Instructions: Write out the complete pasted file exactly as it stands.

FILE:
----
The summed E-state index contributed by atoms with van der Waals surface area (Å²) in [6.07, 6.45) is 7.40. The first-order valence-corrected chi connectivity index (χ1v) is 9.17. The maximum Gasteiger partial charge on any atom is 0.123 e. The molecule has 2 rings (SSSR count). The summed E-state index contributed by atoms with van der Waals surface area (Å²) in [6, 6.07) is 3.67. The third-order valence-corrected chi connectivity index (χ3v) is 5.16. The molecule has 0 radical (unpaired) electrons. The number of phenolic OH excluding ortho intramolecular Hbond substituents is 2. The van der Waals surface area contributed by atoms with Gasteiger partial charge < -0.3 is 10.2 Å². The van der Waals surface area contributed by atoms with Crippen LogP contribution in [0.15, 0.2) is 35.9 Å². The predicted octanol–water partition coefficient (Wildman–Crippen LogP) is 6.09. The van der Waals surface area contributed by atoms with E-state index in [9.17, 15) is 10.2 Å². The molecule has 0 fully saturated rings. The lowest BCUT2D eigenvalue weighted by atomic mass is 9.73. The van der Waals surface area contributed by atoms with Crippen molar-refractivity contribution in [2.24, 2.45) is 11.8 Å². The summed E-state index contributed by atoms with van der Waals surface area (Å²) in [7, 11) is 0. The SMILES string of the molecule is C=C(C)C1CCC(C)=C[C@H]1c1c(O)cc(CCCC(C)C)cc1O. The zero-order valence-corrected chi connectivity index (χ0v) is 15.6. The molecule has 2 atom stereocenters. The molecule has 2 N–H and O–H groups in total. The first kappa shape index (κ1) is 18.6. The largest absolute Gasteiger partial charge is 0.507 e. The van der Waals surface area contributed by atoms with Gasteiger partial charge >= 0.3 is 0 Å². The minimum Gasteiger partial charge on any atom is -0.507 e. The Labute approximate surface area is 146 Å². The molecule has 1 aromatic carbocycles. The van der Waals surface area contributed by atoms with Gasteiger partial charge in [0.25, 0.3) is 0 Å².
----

The summed E-state index contributed by atoms with van der Waals surface area (Å²) in [6.07, 6.45) is 7.40. The first-order valence-corrected chi connectivity index (χ1v) is 9.17. The maximum Gasteiger partial charge on any atom is 0.123 e. The molecule has 2 rings (SSSR count). The summed E-state index contributed by atoms with van der Waals surface area (Å²) in [6, 6.07) is 3.67. The third-order valence-corrected chi connectivity index (χ3v) is 5.16. The molecule has 0 radical (unpaired) electrons. The number of phenolic OH excluding ortho intramolecular Hbond substituents is 2. The van der Waals surface area contributed by atoms with Gasteiger partial charge < -0.3 is 10.2 Å². The van der Waals surface area contributed by atoms with Crippen LogP contribution in [0.15, 0.2) is 35.9 Å². The predicted octanol–water partition coefficient (Wildman–Crippen LogP) is 6.09. The van der Waals surface area contributed by atoms with E-state index in [9.17, 15) is 10.2 Å². The molecule has 0 fully saturated rings. The lowest BCUT2D eigenvalue weighted by atomic mass is 9.73. The van der Waals surface area contributed by atoms with Crippen molar-refractivity contribution in [2.24, 2.45) is 11.8 Å². The summed E-state index contributed by atoms with van der Waals surface area (Å²) in [7, 11) is 0. The SMILES string of the molecule is C=C(C)C1CCC(C)=C[C@H]1c1c(O)cc(CCCC(C)C)cc1O. The zero-order valence-corrected chi connectivity index (χ0v) is 15.6. The molecule has 2 atom stereocenters. The molecule has 2 N–H and O–H groups in total. The first kappa shape index (κ1) is 18.6. The largest absolute Gasteiger partial charge is 0.507 e. The van der Waals surface area contributed by atoms with Gasteiger partial charge >= 0.3 is 0 Å². The minimum Gasteiger partial charge on any atom is -0.507 e. The Labute approximate surface area is 146 Å². The molecule has 1 aromatic carbocycles. The van der Waals surface area contributed by atoms with Gasteiger partial charge in [0.25, 0.3) is 0 Å².